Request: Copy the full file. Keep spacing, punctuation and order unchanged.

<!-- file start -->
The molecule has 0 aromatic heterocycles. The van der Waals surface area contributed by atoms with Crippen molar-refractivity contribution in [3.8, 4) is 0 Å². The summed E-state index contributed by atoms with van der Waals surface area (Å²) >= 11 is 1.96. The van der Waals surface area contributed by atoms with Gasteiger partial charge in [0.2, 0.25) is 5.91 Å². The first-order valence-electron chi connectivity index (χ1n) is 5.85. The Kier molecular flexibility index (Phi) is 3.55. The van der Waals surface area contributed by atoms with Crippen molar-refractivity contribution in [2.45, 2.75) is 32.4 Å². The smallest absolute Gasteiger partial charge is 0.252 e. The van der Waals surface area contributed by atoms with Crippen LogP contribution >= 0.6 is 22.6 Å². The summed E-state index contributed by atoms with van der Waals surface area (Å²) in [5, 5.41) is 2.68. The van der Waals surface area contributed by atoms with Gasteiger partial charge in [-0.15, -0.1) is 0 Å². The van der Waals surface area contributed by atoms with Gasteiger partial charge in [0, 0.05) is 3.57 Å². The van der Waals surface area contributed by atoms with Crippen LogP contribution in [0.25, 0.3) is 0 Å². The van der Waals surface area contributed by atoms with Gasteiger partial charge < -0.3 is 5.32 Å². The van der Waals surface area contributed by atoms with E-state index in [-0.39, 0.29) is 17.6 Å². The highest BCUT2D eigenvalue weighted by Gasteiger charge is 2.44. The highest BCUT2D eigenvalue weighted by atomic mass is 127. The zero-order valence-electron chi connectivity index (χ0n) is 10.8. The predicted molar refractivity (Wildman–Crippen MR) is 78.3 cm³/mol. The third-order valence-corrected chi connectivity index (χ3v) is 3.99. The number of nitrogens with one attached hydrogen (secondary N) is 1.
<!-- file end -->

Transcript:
The molecule has 0 aromatic heterocycles. The van der Waals surface area contributed by atoms with Crippen molar-refractivity contribution in [3.8, 4) is 0 Å². The summed E-state index contributed by atoms with van der Waals surface area (Å²) >= 11 is 1.96. The van der Waals surface area contributed by atoms with Gasteiger partial charge in [0.2, 0.25) is 5.91 Å². The first-order valence-electron chi connectivity index (χ1n) is 5.85. The Kier molecular flexibility index (Phi) is 3.55. The van der Waals surface area contributed by atoms with Crippen molar-refractivity contribution in [2.45, 2.75) is 32.4 Å². The smallest absolute Gasteiger partial charge is 0.252 e. The van der Waals surface area contributed by atoms with Crippen LogP contribution >= 0.6 is 22.6 Å². The summed E-state index contributed by atoms with van der Waals surface area (Å²) in [5, 5.41) is 2.68. The van der Waals surface area contributed by atoms with Gasteiger partial charge in [-0.15, -0.1) is 0 Å². The van der Waals surface area contributed by atoms with Gasteiger partial charge in [0, 0.05) is 3.57 Å². The van der Waals surface area contributed by atoms with Crippen LogP contribution in [0.25, 0.3) is 0 Å². The van der Waals surface area contributed by atoms with Gasteiger partial charge < -0.3 is 5.32 Å². The van der Waals surface area contributed by atoms with E-state index in [-0.39, 0.29) is 17.6 Å². The highest BCUT2D eigenvalue weighted by Gasteiger charge is 2.44. The highest BCUT2D eigenvalue weighted by atomic mass is 127. The zero-order valence-electron chi connectivity index (χ0n) is 10.8. The predicted molar refractivity (Wildman–Crippen MR) is 78.3 cm³/mol. The third-order valence-corrected chi connectivity index (χ3v) is 3.99. The number of nitrogens with one attached hydrogen (secondary N) is 1.